Adjoint sensitivity analysis for fugitive emissions characterization on a building scale
In the upstream oil and gas industry, it is estimated that global climate forcing from fugitive methane emissions is equivalent to 582 Mton CO 2, which accounts for about 2% of the world's reported greenhouse gas emissions, making these unintended sources a critical target for mitigation. An inverse numerical modeling scheme for locating and quantifying fugitive emissions sources in a gas plant was studied. The simulation domain was constructed from a two-dimensional unstructured triangular mesh, and the solution was treated as a least squares optimization problem to find a stationary source profile that reproduced the sensor measurements. An adjoint sensitivity analysis was implemented to test its applicability for characterizing fugitive emissions on a building scale with an unstructured triangular mesh. A case was considered for an emissions source which had unfavorable receptor coverage for the same wind direction from the northeast. The methane leak source position and amplitude were incorrectly estimated, indicating that receptor coverage and wind direction will be a limiting factor in the location and quantification of fugitive emissions. This is an abstract of a paper presented at the 104th AWMA Annual Conference and Exhibition 2011 (Orlando, FL 6/21-24/2011).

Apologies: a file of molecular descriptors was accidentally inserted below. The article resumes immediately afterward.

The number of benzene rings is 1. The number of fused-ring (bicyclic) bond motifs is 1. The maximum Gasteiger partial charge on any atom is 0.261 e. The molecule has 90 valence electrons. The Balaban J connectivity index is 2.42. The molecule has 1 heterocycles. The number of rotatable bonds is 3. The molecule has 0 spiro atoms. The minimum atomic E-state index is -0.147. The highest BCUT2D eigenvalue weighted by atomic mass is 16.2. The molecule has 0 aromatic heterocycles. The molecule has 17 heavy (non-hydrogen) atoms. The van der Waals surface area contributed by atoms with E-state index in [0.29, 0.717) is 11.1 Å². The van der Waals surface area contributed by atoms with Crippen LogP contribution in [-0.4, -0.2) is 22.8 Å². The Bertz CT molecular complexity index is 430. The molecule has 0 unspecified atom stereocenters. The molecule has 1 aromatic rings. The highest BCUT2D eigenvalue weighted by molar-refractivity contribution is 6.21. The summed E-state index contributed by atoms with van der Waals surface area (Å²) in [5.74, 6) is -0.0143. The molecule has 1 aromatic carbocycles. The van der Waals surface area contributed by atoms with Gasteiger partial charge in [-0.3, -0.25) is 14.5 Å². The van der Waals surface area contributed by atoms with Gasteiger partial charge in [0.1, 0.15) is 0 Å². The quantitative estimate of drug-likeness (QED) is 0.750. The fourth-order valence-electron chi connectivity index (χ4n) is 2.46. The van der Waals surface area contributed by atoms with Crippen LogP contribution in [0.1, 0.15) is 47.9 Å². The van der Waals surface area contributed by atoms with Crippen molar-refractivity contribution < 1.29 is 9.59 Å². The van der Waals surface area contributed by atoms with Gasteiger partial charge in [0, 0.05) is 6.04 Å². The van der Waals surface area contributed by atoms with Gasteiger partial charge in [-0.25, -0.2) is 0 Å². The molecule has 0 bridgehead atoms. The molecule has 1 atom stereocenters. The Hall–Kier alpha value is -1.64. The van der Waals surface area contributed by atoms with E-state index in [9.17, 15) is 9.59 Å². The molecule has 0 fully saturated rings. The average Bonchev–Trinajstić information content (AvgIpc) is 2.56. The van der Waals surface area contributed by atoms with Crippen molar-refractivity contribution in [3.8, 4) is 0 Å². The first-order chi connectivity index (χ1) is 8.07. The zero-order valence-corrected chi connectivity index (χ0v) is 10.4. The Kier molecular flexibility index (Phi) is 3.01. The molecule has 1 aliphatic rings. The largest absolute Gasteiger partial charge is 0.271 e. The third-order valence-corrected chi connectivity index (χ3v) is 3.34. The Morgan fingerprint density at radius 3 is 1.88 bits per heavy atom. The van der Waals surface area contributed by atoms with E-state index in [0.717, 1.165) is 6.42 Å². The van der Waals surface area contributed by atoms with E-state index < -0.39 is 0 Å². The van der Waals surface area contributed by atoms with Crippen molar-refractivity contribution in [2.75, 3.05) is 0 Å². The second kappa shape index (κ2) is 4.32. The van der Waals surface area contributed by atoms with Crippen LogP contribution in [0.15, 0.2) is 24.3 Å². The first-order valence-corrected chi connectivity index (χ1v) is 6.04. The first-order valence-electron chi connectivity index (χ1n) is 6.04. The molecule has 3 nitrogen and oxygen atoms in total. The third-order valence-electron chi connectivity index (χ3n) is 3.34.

|Keywords||Adjoint, CFD, Fugitive emissions, Inverse dispersion, Pollutant detection, Source location|
|Conference||104th Air and Waste Management Association Annual Conference and Exhibition 2011|
Joynes, I.M. (Ian M.), Johnson, M.R, & Hakami, A. (2011). Adjoint sensitivity analysis for fugitive emissions characterization on a building scale. In Proceedings of the Air and Waste Management Association's Annual Conference and Exhibition, AWMA (pp. 64–68).